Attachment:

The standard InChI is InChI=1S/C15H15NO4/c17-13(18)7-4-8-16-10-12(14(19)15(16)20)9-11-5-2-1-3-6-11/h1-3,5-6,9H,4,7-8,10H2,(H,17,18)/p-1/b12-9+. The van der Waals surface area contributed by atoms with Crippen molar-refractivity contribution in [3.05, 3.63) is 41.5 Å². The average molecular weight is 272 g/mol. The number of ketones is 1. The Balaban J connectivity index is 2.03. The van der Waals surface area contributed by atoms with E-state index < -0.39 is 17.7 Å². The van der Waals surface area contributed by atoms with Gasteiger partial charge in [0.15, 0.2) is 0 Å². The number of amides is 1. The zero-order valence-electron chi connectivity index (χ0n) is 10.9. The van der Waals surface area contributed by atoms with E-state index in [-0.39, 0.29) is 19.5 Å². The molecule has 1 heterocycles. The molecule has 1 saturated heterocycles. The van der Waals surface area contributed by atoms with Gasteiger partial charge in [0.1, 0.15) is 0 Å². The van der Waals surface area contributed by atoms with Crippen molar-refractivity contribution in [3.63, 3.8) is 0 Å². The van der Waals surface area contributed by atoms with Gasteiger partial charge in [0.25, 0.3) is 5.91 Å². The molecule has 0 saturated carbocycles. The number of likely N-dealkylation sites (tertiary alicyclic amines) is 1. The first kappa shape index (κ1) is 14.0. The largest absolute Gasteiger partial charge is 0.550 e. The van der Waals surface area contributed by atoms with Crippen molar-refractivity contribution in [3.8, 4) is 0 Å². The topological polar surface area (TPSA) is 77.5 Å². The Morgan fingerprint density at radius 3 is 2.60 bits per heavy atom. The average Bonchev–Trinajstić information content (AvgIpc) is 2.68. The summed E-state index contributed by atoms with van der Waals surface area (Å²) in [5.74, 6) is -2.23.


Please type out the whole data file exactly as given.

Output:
The standard InChI is InChI=1S/C15H15NO4/c17-13(18)7-4-8-16-10-12(14(19)15(16)20)9-11-5-2-1-3-6-11/h1-3,5-6,9H,4,7-8,10H2,(H,17,18)/p-1/b12-9+. The van der Waals surface area contributed by atoms with Crippen molar-refractivity contribution in [3.05, 3.63) is 41.5 Å². The average molecular weight is 272 g/mol. The number of ketones is 1. The Balaban J connectivity index is 2.03. The van der Waals surface area contributed by atoms with E-state index < -0.39 is 17.7 Å². The van der Waals surface area contributed by atoms with Gasteiger partial charge in [0.15, 0.2) is 0 Å². The number of amides is 1. The zero-order valence-electron chi connectivity index (χ0n) is 10.9. The van der Waals surface area contributed by atoms with E-state index in [-0.39, 0.29) is 19.5 Å². The molecule has 1 heterocycles. The molecule has 1 saturated heterocycles. The van der Waals surface area contributed by atoms with Gasteiger partial charge in [0.1, 0.15) is 0 Å². The van der Waals surface area contributed by atoms with Crippen molar-refractivity contribution in [3.63, 3.8) is 0 Å². The van der Waals surface area contributed by atoms with Gasteiger partial charge in [0.25, 0.3) is 5.91 Å². The molecule has 0 saturated carbocycles. The number of likely N-dealkylation sites (tertiary alicyclic amines) is 1. The first kappa shape index (κ1) is 14.0. The largest absolute Gasteiger partial charge is 0.550 e. The van der Waals surface area contributed by atoms with Crippen molar-refractivity contribution in [3.8, 4) is 0 Å². The topological polar surface area (TPSA) is 77.5 Å². The Morgan fingerprint density at radius 3 is 2.60 bits per heavy atom. The average Bonchev–Trinajstić information content (AvgIpc) is 2.68. The summed E-state index contributed by atoms with van der Waals surface area (Å²) in [5.74, 6) is -2.23.